We heard the helicopter long before we saw it. We were climbing a rough path in the eastern Sierra that qualified as something between a hiking trail and a rock climb. It was tough, rocky, strewn with slippery slabs of granite and loose gravel. My wife, Andrea, swore she could stand upright and reach out and touch the slope in front of her. Maybe a bit of an exaggeration; still this mountain trail was a tough one, ranking right up with the Bloody Canyon trail out of Walker Lake.

The helicopter came into view then, sweeping its way up valley from the town of Independence thousands of feet below us.


We were headed for Golden Trout Lake, out of Onion Valley. We’d climbed to Kearsarge Pass two days before, and then to Matlock Lakes. On that hike we’d met up with a forest ranger and chatting with him, Andrea mentioned our plans. “We’re going to Golden Trout Lake tomorrow and then on to Dragon Peak.”

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Doctors, do you leave your crowns just out of occlusion? Have another look.

To the dentist: are you cementing crowns that are just out of occlusion? I know it’s a fairly common practice, and is even advocated in some circles (see my article Last Tooth Standing).  There was a time, when I was just a boy in dentistry, a young pup starting out, when I would tell the lab to leave crowns just shy of occlusion. It seemed to beat grinding them in, which I saw as the only alternative.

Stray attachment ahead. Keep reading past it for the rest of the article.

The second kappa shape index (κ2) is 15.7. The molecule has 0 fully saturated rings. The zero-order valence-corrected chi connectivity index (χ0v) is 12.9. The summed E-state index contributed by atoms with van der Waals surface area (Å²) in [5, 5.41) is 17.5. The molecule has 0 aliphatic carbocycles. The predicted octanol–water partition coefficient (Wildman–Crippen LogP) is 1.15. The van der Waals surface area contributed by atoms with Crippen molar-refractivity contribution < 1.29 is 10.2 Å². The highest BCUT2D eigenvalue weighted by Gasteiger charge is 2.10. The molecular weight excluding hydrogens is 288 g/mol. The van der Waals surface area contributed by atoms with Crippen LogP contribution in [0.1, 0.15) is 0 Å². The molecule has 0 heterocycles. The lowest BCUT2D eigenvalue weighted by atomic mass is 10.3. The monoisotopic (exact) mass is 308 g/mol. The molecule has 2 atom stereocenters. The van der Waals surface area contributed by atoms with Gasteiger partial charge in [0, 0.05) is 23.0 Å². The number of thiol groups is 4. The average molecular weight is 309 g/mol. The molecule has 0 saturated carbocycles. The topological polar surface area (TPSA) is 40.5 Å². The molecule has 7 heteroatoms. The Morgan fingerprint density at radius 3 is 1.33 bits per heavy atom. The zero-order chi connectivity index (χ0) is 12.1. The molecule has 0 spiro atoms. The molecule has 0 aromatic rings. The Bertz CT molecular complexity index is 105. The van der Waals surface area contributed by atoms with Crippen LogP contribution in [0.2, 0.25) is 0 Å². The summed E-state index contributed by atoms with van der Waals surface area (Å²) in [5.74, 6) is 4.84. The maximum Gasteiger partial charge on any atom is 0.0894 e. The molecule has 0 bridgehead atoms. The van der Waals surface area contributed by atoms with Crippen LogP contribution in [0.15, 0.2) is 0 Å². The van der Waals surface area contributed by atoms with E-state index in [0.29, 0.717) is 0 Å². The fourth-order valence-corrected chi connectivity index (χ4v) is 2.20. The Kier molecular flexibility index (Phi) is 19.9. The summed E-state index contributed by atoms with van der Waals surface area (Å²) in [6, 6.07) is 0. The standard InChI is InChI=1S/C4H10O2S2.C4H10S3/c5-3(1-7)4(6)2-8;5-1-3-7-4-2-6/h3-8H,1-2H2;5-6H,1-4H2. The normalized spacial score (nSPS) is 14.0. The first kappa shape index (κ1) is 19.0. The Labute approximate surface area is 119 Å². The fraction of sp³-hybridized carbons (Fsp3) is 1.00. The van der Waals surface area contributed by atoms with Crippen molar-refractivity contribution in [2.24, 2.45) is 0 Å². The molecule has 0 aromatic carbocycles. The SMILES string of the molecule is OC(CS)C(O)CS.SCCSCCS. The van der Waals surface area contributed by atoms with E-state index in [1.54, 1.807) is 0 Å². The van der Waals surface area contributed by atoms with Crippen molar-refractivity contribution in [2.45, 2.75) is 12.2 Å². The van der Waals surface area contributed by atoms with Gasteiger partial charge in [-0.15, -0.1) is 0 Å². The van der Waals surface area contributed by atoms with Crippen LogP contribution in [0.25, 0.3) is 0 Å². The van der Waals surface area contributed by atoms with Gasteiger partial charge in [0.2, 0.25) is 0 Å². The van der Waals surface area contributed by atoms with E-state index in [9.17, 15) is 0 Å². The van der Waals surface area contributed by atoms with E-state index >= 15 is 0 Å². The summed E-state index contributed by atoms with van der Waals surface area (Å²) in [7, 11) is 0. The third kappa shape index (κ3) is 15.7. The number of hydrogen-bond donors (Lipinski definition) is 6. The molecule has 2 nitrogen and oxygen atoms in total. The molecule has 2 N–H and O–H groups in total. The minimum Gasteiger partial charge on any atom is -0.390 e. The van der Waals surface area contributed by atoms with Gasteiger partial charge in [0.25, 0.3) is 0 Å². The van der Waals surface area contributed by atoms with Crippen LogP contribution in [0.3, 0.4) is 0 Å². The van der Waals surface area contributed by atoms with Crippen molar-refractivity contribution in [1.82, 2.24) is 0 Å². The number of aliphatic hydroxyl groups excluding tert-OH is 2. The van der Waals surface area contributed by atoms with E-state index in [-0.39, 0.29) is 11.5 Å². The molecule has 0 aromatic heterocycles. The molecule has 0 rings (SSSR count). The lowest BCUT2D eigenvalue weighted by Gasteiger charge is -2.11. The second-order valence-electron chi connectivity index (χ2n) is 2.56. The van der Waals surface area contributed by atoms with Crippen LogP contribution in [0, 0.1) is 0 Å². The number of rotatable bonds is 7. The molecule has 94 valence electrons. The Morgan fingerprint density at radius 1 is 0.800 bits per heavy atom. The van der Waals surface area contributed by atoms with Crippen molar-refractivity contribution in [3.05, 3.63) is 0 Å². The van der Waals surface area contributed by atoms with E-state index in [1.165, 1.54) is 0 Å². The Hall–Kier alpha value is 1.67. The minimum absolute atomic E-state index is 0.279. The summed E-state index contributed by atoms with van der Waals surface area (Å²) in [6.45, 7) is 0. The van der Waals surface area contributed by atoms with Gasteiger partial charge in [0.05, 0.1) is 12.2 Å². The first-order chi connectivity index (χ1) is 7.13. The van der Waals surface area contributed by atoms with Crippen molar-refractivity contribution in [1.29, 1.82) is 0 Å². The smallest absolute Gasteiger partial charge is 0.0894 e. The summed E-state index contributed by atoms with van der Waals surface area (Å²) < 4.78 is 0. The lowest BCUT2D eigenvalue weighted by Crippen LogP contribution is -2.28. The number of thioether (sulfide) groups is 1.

But in my TMJ practice, I’m seeing a downside; and I’m seeing it often. Within the last month, I’ve seen two patients suffer a good deal of pain as a result of the practice of seating crowns that are just a bit out of occlusion.

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TMJ Screening of the Fisherman

My wife and I did some fairly extensive mountain (and road) biking in the Eastern Sierra last week.

William Halligan

Bonus points if you recognize the lake in the background and therefore have an idea of the grind it was to get here (hint: we started in Lee Vining).